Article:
What is a Pollinator Ambassador?

beth stood with a rucksack on out for a walk wit the moors int he background

Hi my name is Beth and i’m one of the Pollinator Ambassadors. This blog explains how I got into the role and what it actually involves.

Going into my second year I knew I wanted to engage more in university life. I also knew I wanted to apply for placements and needed more relevant sustainability experience. I can’t fully remember how I came across the role, I think it was advertised somewhere and I dropped Jen Dyer (An academic) an email, who explained that it was a campus living lab project with lots of different departments at the University working on it, but led by student ambassadors. She gave me Holly Smith’s details who is one of the Pollinator Ambassadors, and my involvement in the program began.

I still didn’t fully understand what the project was or my role, but I was excited to see where it would lead me. My first contribution to the project was walking the three transects across campus. I forced my friends to come out with me to count bees and other pollinators. I found it quite a relaxing process gradually sweeping left to right looking out for anything flying about. The instructions to do the transects and FIT (Flower-Insect Timed) counts (a simple survey method used to collect data on the visitors and abundance of pollinators to target flower species) were easy to follow. As it was autumn when I started, all the days I was free seemed to be filled with rain and high winds, which are unsuitable days for counting pollinators. I was disheartened that my involvement would be limited to a month and I would have to wait until the following spring to be involved again.

I sent over the data to Holly along with an ambiguous message stating I would love to be more involved in the project if there is anything I could contribute to. To my surprise Holly replied stating I could get involved in the production of an abstract to present the data as a potential journal article.

Following this, I met with the other ambassadors, Holly, Caitlin and Karolina and we discussed putting forward the project to be presented at the Student Sustainability Research Conference. Although, I have no experience with scientific posters I took the leap and said I was happy to try my luck at producing the poster for the conference. Karolina wrote the abstract and Caitlin and Holly presented at the conference. My team members helped me a lot when producing the poster and when I saw it in the Parkinson Building I was extremely proud of what I had produced. Later that day to my confusion I received a message saying we had won, I didn’t realise it was a competition. We did it! We won the best poster award providing us with the opportunity to present our work at the Student Sustainability Conference being held in Switzerland.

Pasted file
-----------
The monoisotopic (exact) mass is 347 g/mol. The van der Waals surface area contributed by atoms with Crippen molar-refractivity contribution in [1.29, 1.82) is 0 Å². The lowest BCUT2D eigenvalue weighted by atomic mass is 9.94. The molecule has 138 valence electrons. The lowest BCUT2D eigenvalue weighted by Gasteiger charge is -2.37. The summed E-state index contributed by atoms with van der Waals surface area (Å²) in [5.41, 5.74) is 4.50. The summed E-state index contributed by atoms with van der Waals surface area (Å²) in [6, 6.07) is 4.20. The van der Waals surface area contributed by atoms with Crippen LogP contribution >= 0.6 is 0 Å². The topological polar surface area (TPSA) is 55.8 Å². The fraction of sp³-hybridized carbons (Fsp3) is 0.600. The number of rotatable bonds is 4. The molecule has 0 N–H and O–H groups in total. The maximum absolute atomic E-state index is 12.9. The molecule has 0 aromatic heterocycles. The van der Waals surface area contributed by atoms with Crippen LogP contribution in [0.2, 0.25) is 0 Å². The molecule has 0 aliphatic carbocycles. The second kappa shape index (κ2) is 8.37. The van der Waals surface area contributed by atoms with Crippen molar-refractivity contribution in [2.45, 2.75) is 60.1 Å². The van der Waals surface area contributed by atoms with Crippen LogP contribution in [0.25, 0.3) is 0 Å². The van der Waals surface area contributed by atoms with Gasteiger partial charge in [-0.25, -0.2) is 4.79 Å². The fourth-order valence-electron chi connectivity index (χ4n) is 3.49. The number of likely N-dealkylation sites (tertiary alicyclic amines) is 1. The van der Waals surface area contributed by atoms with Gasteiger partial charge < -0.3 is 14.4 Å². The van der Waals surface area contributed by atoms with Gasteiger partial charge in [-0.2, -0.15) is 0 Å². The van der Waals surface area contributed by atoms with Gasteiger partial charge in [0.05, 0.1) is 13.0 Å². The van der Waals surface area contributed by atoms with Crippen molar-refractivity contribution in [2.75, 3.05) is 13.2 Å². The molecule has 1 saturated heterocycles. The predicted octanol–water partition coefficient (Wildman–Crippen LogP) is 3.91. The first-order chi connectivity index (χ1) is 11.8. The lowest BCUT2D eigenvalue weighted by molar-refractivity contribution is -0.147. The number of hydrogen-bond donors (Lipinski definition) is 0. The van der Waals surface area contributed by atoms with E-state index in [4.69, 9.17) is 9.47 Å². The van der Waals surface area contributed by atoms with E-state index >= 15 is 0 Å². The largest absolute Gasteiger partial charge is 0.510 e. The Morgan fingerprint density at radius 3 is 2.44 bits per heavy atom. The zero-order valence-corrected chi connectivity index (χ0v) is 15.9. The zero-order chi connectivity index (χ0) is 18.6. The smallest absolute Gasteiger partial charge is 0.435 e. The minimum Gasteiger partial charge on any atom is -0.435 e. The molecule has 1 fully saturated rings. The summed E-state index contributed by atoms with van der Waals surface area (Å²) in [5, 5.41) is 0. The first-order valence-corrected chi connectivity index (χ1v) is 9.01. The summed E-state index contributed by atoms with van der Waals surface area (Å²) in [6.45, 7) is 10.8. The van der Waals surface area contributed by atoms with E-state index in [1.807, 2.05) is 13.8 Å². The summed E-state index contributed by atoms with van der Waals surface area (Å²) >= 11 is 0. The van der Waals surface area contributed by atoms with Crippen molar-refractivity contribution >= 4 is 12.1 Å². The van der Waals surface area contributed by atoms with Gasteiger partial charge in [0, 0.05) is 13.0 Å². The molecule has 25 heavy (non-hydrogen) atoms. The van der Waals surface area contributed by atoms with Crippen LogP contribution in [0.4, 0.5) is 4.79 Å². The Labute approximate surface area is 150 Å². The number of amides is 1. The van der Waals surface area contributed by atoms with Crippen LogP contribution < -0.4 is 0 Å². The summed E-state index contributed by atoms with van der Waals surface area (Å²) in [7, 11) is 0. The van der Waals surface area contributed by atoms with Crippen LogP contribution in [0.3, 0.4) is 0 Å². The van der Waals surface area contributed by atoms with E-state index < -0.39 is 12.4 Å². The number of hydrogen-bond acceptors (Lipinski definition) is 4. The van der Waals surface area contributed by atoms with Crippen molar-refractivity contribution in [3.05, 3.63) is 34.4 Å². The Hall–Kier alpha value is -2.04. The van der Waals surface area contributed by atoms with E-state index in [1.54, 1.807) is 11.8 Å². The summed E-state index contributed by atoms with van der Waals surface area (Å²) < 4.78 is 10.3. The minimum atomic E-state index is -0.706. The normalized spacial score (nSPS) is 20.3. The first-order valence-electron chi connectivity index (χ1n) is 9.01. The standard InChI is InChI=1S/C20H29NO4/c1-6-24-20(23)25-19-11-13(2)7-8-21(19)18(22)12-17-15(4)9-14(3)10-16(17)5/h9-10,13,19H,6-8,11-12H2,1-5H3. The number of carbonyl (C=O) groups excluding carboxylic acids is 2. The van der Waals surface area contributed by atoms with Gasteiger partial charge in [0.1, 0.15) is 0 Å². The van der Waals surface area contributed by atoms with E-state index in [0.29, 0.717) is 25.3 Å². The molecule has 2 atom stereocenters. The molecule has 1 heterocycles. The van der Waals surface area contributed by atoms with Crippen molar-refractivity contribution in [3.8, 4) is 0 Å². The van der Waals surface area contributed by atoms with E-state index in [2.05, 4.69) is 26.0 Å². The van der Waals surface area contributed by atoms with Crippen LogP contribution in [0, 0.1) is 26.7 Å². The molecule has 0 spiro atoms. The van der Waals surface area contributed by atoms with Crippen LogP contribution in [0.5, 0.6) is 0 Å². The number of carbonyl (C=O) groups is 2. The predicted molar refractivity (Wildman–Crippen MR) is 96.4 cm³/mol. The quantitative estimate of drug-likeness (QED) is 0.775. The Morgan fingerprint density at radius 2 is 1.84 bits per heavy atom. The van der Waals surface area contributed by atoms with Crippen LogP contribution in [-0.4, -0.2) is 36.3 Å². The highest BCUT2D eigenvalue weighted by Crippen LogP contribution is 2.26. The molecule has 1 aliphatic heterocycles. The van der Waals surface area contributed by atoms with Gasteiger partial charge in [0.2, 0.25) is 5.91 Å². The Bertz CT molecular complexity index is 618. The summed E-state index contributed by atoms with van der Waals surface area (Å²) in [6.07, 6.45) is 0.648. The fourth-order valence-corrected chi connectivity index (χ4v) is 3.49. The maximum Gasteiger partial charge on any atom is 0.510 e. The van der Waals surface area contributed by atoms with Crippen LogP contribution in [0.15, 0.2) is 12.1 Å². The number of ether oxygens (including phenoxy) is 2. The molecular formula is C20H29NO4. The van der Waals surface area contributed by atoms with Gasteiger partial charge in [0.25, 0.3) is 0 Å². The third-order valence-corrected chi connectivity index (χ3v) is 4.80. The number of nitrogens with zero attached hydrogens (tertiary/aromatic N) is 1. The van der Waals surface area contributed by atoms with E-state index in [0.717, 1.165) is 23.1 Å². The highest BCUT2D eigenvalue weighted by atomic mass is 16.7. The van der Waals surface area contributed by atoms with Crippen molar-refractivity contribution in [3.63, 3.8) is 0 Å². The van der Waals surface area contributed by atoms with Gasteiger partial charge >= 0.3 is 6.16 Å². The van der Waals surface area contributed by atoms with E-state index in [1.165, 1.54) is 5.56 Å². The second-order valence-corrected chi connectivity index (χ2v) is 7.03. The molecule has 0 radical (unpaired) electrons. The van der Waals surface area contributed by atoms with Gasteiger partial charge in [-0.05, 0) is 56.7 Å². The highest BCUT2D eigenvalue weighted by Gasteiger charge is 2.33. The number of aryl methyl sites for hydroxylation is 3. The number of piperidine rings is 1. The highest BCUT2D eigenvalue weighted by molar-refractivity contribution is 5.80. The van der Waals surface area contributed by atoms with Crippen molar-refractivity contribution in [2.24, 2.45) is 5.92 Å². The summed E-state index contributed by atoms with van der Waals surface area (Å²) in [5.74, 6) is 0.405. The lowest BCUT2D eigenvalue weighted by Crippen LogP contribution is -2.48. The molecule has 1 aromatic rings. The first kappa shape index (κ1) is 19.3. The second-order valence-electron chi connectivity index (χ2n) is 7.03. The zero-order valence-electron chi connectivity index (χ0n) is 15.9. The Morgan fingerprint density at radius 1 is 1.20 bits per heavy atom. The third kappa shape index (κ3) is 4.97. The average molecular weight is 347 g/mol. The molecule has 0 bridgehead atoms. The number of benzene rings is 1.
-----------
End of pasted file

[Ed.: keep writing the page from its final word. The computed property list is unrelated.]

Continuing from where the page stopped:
I know it seems cheesy, but I was honestly over the moon I entered the project as a volunteer not sure what was going happen then being encouraged by my team to do a poster which then won!

four women stood together in front of a wallThe project has given me a lot of confidence in my ability to try and succeed in new things. I started out not having a clue what I was entering. As the project grows the opportunities I have been involved with are growing as well. Since the conference we won best collaboration award at the universities annual sustainability awards, and we are expanding the project to include bats and working towards a bronze hedgehog friendly campus award.

For all those reading this considering trying new things I would say just go for it as it often will give you a greater return then you were expecting. A bonus is it gave me something to talk about in my placement interview which is a huge help. Engaging in activities outside of your degree helps to show you as a more well-rounded person.

If you’re interested in biodiversity and sustainability then you should consider getting involved. You’ll gain ecological surveying experience by helping us record wildlife (including pollinators, foxes, hedgehogs, bats, birds and more!) as well as attending guided walks and meeting lots of like-minded people along the way.

Get involved by contacting us on; biodiversity@leeds.ac.uk. We also work with the Conservation Volunteers and EnviroSoc Society, so there will be some opportunities for involvement within those societies. We look forward to hearing from you!